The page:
|Magnetic isolation of microglial cells from neonate mouse for primary cell cultures
Journal of Visualized Experiments
|Author(s): Cindy Bokobza, Alice Jacquens, Manuela Zinni, Valérie Faivre, Jennifer Hua, David Guenoun, Caroline
Userovici, Shyamala Mani, Vincent Degos, Pierre Gressens, Juliette Van Steenwinckel
|The multiple faces of extracellular vesicles released by microglia: where are we 10 years after?
Frontiers in Cellular Neuroscience
|Author(s): Martina Gabrielli, Stefano Raffaele, Marta Fumagalli, Claudia Verderio
|Targeting the brain 5-ht7 receptor to prevent hypomyelination in a rodent model of perinatal white matter injuries
Journal of Neural Transmission
|Author(s): Cindy Bokobza, Alice Jacquens, David Guenoun, Blandine Bianco, Anne Galland, Maxime Pispisa, Alexandra Cruz, Manuela Zinni, Valérie Faivre, Anne Roumier, Sophie Lebon, Tania Vitalis, Zsolt Csaba, Tifenn Le Charpentier, Leslie Schwendimann, Pierrette Young-Ten, Vincent Degos, Patricia Monteiro, Pascal Dournaud, Pierre Gressens, Juliette Van Steenwinckel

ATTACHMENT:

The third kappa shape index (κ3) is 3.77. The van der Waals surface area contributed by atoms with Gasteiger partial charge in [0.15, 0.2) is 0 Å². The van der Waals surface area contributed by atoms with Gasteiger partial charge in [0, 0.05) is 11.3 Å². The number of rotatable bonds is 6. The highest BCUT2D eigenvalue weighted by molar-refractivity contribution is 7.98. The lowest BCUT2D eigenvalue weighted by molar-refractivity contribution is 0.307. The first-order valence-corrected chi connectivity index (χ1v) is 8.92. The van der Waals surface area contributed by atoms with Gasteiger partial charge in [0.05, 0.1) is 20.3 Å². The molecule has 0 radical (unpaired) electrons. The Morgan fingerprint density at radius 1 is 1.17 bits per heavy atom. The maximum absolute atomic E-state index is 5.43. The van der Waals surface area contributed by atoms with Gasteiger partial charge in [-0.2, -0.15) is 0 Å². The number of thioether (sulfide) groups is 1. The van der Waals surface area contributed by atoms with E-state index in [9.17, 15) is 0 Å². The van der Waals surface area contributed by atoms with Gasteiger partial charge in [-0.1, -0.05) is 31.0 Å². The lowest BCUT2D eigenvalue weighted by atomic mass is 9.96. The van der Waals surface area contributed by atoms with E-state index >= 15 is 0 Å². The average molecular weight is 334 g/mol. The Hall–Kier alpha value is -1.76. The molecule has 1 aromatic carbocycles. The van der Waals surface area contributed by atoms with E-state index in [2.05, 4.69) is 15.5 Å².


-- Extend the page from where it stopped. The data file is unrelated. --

Around 30 of our team attended the all-day presentations on 8 September in person with other partners and members of our ethics and innovation management advisory boards joining us online. Each work package team presented on the progress made this year which are summarised above. The day before, some of our postdocs and PhD candidates met to present current work – a great afternoon for strengthening bonds and practising presentation skills in a friendly environment.
In the project we aim not only to do the basic science but to tell people about it, which is the responsibility of all our partners who do so when speaking at conferences and events.
Megan Finch-Edmondson highlighted PREMSTEM’s Patient/Consumer Advisory Board as an exemplar of a working group/advisory committee specific to a research project at AusACPDM in February.
Ezgi Şengün (pictured) presented her poster at the NVVI Annual Winter School in May. Ezgi is a PhD candidate in the Radboudumc research team which is assessing the immunosuppressive capacity of mesenchymal stem cells from umbilical cord tissue (UC-MSCs) on both innate and adaptive immune cells.
In June, Flora Faure and Solène Ruinet presented posters at fUSBrain2022. Flora and Solène are PhD candidates at Physics for Medicine Paris (INSERM U1273). Flora’s poster included data from the Inserm lab which came from the same neuroinflammation model we’re using in PREMSTEM.